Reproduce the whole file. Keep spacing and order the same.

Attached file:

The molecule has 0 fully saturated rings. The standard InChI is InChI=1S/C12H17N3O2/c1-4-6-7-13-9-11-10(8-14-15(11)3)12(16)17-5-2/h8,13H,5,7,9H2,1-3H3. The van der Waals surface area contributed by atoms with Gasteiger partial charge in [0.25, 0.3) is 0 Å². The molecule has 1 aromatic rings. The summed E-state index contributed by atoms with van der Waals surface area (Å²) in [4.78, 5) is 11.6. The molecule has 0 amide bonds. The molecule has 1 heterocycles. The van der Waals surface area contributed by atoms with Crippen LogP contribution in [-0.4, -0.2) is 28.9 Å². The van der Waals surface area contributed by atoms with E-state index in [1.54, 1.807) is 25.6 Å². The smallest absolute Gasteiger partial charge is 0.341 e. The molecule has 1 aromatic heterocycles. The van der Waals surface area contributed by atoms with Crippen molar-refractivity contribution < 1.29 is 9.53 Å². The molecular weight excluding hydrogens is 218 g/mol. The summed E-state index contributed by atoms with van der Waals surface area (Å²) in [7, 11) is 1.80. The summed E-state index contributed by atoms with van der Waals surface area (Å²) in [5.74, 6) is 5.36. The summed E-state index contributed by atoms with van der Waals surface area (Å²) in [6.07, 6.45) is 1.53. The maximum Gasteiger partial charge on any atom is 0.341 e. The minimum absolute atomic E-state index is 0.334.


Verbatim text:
The molecule has 0 fully saturated rings. The standard InChI is InChI=1S/C12H17N3O2/c1-4-6-7-13-9-11-10(8-14-15(11)3)12(16)17-5-2/h8,13H,5,7,9H2,1-3H3. The van der Waals surface area contributed by atoms with Gasteiger partial charge in [0.25, 0.3) is 0 Å². The molecule has 1 aromatic rings. The summed E-state index contributed by atoms with van der Waals surface area (Å²) in [4.78, 5) is 11.6. The molecule has 0 amide bonds. The molecule has 1 heterocycles. The van der Waals surface area contributed by atoms with Crippen LogP contribution in [-0.4, -0.2) is 28.9 Å². The van der Waals surface area contributed by atoms with E-state index in [1.54, 1.807) is 25.6 Å². The smallest absolute Gasteiger partial charge is 0.341 e. The molecule has 1 aromatic heterocycles. The van der Waals surface area contributed by atoms with Crippen molar-refractivity contribution < 1.29 is 9.53 Å². The molecular weight excluding hydrogens is 218 g/mol. The summed E-state index contributed by atoms with van der Waals surface area (Å²) in [7, 11) is 1.80. The summed E-state index contributed by atoms with van der Waals surface area (Å²) in [5.74, 6) is 5.36. The summed E-state index contributed by atoms with van der Waals surface area (Å²) in [6.07, 6.45) is 1.53. The maximum Gasteiger partial charge on any atom is 0.341 e. The minimum absolute atomic E-state index is 0.334.